How to leave a party early and still be a good person

 (<a href=''>Exit sign</a> image courtesy of

(Exit sign image courtesy of

The nice people of the world think you have to say goodbye to everyone at the end of a party. You can’t just say goodbye to the host and hostess or sneak out entirely. We’re here to confess that, in this arena, we are not nice. We have snuck out of many a Bar Mitzvah or wedding that lasted hours and hours past our bedtime.

On the way to the affair, one of our husbands is wont to ask: “What time does this party end?” We remind him that unless it’s a 5-year-old’s birthday party and the magician will be done by 2 p.m., the end time isn’t specified.

Invariably, the follow-up question is: “How long do you want to stay?”

Good question. “When is it appropriate to leave?” and “To whom do we have to say goodbye?” are two big existential questions that we are still pondering after years and years of exiting family picnics, graduation parties, business dinners, college reunions, fancy weddings, and teenage Bar and Bat Mitzvahs.

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Look for your signal to leave

We’re friendly. We like to socialize. But how long is too long to for a second cousin’s wedding? We’ve never met the lucky bride; we don’t know her family, yet we chatted with her Uncle Earl from Boston for 20 minutes. We heard all about how the food was really wonderful on his recent riverboat cruise.

We’re happy to see our cousins and catch up with them, but we find that we are giving the same spiel when they ask what’s new. No, we don’t know if he’s ever going to marry that girl or what she’s going to do with that degree.

After a while, our feet hurt, we’re stuffed from the hors d’oeuvres, and we’ve caught up on all the news. It’s still the cocktail hour.

How long does a good guest stay? We don’t ever want to be the first to go, so we keep our eyes peeled for the signal. We point out, “Oh, look, the Goldbergs and the McCormicks are leaving.”

While Ellen will be close behind those two couples, Joyce considers dessert — served and eaten — her signal. No matter if midnight rolls around and the waiters are just serving the sirloin, she stays planted until the lava fudge cake with three strawberries makes an appearance.

If it’s a wedding, she’ll wait to see the couple cut the cake, but she doesn’t have to stay around to catch the bouquet or to sway in a circle on the dance floor to the final song, “That’s What Friends Are For.” Been there, done that.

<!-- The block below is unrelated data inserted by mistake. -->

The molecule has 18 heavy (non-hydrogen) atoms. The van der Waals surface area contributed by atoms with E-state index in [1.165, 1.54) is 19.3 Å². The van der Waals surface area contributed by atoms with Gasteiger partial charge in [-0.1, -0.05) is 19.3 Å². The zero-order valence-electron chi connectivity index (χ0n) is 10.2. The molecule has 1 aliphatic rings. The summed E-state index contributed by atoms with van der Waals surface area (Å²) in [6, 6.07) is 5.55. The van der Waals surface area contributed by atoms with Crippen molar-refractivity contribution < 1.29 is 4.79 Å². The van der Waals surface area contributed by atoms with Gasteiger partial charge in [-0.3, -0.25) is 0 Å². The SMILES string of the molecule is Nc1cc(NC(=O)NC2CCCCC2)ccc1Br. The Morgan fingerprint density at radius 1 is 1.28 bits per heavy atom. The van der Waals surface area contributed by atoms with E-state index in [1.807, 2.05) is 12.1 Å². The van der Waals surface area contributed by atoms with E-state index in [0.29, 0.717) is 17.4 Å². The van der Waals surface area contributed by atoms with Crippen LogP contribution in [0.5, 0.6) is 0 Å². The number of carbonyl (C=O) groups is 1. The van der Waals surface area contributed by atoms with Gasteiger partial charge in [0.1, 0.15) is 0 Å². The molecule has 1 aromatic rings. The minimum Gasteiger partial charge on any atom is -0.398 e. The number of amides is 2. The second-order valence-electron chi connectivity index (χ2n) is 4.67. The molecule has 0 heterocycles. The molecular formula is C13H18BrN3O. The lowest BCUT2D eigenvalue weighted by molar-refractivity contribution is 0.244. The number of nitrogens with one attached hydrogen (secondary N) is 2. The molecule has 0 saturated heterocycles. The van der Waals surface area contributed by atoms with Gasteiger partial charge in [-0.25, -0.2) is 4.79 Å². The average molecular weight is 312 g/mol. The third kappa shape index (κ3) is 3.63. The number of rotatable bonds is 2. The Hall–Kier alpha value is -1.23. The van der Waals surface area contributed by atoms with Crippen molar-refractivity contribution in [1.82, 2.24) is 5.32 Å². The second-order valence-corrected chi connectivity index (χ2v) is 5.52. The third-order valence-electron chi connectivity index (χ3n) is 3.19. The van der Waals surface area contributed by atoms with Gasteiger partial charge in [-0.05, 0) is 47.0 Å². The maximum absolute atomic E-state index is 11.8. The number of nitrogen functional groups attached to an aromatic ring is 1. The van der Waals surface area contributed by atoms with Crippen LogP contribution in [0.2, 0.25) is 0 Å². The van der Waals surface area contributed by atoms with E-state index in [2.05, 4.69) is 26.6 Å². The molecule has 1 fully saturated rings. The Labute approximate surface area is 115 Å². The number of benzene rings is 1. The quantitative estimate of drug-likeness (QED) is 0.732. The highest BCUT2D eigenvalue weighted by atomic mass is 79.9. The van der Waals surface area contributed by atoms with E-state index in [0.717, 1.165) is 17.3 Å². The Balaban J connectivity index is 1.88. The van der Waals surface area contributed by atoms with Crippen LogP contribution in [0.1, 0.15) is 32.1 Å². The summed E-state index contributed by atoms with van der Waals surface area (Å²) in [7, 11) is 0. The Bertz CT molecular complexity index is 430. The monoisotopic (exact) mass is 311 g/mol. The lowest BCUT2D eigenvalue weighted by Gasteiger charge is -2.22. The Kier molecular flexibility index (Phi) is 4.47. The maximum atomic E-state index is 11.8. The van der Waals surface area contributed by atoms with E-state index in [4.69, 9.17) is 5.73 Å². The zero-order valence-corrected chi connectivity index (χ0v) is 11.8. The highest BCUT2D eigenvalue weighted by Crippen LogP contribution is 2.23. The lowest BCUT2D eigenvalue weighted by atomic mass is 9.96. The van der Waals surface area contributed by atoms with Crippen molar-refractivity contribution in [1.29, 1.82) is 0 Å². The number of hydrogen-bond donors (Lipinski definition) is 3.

When you gotta go, you gotta go

Some people sneak out really early. When the waiter carrying two extra plates of salmon points to the empty spots at our table and asks, “Are they coming back?” we know in our hearts that they are not in the bathroom. They snuck out without saying goodbye to us.

Another moral dilemma: Do we tell the waiter they’ve left or keep quiet in case we want extra mashed potatoes?

Ellen is married to the one of nicest guys in the world. He is considerate to everyone. The downside of this is that he thinks you can’t leave a party until you say goodbye to everyone. That’s why Ellen is often seen in the hallway yelling, “Come on; just go. No one will even care. They won’t miss us.”

They usually compromise by saying goodbye to the hosts only before rushing out of the room without making eye contact with the rest of the family.

It’s easier to say goodbye when you know only a few people. When it’s time to leave, you give a general wave to the room and skip out. In fact, the whole party can be more fun. You can take as many pigs in the blanket as you want, speak only when spoken to, and not worry about looking silly on the dance floor.

Sometimes you don’t know anyone and you still can’t leave. That was the case recently when Ellen and her son, Andy, had to go to a college “meet and greet” at a stranger’s home. Walking up the driveway, Andy said, “Let’s just sneak out as soon as we can.” After all, he’s his mother’s son. But with parents sequestered outside and teens trapped inside, there was no way to coordinate an escape plan. They were stuck to the bitter end. At least they got dessert.

Joyce Eisenberg and Ellen Scolnic, also known as the Word Mavens, are the authors of the Dictionary of Jewish Words. They can be reached via

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